Centre for Labour Market
& Discrimination Studies
SE-391 82 Kalmar
NBER Working Papers and Publications
|July 2015||Health and Unemployment during Macroeconomic Crises|
with Prashant Bharadwaj, Petter Lundborg: w21353
This paper shows that health is an important determinant of labor market vulnerability during large economic crises. Using data on adults during Sweden’s unexpected economic crisis in the early 1990s, we show that early and later life health are important determinants of job loss after the crisis, but not before. Adults who were born with worse health (proxied by birth weight) and those who experience hospitalizations (and especially so for mental health related issues) in the pre-crisis period, are much more likely to lose their jobs and go on unemployment insurance after the crisis. These effects are concentrated in the private sector that happened to be more affected by the crisis. The results hold while controlling for individual education and occupational sorting prior to the crisis, ...
|Birth Weight in the Long Run|
with Prashant Bharadwaj, Petter Lundborg: w21354
We study the effect of birth weight on long-run outcomes, including permanent income, income across various stages of the lifecycle, education, social benefits take-up, and adult mortality. For this purpose, we have linked a unique dataset on nearly all Swedish twins born between 1926- 1958, containing information on birth weight, to administrative records spanning nearly entire life time lab or market histories. We find that birth weight positively affects permanent income and income across large parts of the life cycle, although there is some evidence of a fade out after age 50. Our results indicate that lower birth weight children are more likely to avail of social insurance programs such as unemployment and sickness insurance and that birth weight matters for adult mortality. We supple...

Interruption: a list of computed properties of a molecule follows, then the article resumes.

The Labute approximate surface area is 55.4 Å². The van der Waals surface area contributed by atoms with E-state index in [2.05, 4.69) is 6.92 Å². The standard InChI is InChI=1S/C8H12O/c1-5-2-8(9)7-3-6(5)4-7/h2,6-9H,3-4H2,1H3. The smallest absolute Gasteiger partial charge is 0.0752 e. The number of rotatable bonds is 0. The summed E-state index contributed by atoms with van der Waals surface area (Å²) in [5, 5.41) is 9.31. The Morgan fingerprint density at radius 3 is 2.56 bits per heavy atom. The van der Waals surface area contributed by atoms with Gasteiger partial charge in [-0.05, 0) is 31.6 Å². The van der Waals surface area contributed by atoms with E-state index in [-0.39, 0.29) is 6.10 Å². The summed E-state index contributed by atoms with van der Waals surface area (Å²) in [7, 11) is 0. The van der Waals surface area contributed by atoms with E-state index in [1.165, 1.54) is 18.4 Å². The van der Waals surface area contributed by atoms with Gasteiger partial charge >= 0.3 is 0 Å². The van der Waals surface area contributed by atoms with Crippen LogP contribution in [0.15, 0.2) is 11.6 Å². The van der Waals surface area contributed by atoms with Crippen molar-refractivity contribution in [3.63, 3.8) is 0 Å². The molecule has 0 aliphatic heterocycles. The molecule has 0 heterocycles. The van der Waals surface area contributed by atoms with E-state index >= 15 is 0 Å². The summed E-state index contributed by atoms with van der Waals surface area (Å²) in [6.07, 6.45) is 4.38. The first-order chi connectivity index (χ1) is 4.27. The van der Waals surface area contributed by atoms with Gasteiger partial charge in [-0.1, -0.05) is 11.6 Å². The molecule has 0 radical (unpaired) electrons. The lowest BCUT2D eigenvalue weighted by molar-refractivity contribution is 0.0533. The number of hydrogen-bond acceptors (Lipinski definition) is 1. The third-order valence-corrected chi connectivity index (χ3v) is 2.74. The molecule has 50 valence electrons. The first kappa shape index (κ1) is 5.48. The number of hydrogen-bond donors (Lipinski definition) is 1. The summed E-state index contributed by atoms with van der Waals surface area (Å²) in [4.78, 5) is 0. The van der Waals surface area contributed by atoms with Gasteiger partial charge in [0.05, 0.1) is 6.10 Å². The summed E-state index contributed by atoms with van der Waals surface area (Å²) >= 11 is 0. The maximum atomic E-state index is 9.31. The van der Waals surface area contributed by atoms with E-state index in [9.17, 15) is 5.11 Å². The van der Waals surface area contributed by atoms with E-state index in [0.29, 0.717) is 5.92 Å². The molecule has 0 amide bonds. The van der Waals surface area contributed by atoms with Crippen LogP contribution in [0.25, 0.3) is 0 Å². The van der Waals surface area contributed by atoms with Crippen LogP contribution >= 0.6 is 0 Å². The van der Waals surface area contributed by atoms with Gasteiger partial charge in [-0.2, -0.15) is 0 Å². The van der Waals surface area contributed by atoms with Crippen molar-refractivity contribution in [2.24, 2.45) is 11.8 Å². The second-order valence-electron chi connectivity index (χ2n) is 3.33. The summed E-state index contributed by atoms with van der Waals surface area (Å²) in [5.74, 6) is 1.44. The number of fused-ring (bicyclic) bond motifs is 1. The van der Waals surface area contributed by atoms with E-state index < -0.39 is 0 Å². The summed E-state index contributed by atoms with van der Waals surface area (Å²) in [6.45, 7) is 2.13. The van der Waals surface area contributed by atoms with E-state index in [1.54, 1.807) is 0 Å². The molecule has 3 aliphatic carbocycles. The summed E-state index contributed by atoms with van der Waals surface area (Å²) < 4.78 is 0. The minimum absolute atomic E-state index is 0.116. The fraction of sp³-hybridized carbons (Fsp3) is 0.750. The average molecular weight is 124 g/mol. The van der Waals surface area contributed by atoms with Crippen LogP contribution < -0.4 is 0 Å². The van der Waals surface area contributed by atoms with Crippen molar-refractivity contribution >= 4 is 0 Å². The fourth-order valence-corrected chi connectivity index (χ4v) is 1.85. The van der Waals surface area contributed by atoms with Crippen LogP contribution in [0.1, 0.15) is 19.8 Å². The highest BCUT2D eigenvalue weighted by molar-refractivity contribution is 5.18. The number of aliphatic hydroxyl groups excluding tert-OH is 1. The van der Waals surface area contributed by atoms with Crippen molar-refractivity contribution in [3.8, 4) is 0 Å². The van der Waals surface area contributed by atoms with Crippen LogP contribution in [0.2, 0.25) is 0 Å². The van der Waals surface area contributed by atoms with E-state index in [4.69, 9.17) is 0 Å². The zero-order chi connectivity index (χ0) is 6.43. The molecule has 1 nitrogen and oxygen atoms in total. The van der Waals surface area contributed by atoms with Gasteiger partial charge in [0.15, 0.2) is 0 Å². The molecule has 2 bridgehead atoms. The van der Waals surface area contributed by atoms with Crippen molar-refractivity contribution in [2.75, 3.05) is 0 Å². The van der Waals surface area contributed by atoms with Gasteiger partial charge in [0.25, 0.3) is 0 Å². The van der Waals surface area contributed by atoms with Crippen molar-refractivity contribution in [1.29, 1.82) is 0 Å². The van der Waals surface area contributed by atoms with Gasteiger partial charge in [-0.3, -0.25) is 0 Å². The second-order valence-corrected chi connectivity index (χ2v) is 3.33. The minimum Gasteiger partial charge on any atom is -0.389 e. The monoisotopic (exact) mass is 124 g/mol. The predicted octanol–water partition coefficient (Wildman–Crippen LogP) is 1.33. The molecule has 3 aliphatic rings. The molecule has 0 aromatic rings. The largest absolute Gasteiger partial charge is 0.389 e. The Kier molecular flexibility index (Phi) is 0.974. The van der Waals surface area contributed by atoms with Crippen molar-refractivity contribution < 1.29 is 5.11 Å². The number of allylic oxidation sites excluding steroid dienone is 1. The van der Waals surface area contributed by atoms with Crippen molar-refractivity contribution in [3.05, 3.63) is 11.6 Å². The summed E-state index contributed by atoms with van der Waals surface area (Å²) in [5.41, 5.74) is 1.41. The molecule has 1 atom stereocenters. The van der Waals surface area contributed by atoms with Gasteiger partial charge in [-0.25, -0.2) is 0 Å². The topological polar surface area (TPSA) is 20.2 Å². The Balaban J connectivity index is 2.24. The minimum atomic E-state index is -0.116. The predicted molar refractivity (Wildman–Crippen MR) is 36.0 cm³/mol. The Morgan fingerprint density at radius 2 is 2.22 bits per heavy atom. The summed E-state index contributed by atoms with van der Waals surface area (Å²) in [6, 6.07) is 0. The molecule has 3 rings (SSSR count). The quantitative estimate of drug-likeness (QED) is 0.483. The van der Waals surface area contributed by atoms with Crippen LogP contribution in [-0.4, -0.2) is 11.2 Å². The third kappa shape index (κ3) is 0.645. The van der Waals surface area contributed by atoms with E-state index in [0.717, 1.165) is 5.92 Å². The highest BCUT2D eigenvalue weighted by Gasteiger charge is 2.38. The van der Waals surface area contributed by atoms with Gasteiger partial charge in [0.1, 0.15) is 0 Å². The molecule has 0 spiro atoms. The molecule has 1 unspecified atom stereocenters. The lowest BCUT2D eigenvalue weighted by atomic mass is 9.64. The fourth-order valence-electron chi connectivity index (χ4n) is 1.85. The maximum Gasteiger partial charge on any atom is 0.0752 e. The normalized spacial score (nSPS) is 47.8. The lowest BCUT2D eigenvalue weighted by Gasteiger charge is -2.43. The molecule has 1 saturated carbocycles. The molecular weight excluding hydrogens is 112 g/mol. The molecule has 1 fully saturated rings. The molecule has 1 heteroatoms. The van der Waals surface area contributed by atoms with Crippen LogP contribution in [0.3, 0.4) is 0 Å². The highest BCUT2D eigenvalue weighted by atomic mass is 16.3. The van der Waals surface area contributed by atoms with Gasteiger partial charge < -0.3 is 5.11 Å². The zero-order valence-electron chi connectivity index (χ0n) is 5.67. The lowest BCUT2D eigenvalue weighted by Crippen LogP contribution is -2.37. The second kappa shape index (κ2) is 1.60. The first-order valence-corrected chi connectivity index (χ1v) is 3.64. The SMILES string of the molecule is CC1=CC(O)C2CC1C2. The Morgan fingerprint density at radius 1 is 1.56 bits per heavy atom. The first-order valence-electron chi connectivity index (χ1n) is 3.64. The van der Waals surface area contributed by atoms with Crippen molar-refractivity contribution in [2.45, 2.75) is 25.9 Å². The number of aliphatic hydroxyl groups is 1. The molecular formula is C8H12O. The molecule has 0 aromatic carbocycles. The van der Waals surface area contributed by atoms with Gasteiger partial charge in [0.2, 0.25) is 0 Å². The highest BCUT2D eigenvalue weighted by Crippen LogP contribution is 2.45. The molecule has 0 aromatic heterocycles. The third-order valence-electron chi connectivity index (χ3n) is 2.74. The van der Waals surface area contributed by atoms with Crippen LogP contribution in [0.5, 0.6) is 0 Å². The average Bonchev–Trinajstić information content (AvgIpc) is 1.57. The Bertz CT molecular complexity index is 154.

Published: Prashant Bharadwaj & Petter Lundborg & Dan-Olof Rooth, 2018. "Birth Weight in the Long Run," Journal of Human Resources, vol 53(1), pages 189-231.
|April 2015||Do Politicians Change Public Attitudes?|
with Magnus Carlsson, Gordon B. Dahl: w21062
A large theoretical and empirical literature explores whether politicians and political parties change their policy positions in response to voters’ preferences. This paper asks the opposite question: do political parties affect public attitudes on important policy issues? Problems of reverse causality and omitted variable bias make this a difficult question to answer empirically. We study attitudes towards the signature policies of small parties in Sweden using panel data from 290 municipal election districts. To identify causal effects, we take advantage of large nonlinearities in the function which assigns council seats, comparing otherwise similar elections where one party either barely wins or loses an additional seat. We estimate that a one seat increase for the anti-nuclear party re...
|October 2012||The Effect of Schooling on Cognitive Skills|
with Magnus Carlsson, Gordon B. Dahl: w18484
How schooling affects cognitive skills is a fundamental question for studies of human capital and labor markets. While scores on cognitive ability tests are positively associated with schooling, it has proven difficult to ascertain whether this relationship is causal. Moreover, the effect of schooling is difficult to separate from the confounding factors of age at test date, relative age within a classroom, season of birth, and cohort effects. In this paper, we exploit conditionally random variation in the assigned test date for a battery of cognitive tests which almost all 18 year-old males were required to take in preparation for military service in Sweden. Both age at test date and number of days spent in school vary randomly across individuals after flexibly controlling for date of bir...
Published: Magnus Carlsson & Gordon B. Dahl & BjÃ¶rn Ã–ckert & Dan-Olof Rooth, 2015. "The Effect of Schooling on Cognitive Skills," The Review of Economics and Statistics, MIT Press, vol. 97(3), pages 533-547, July. citation courtesy of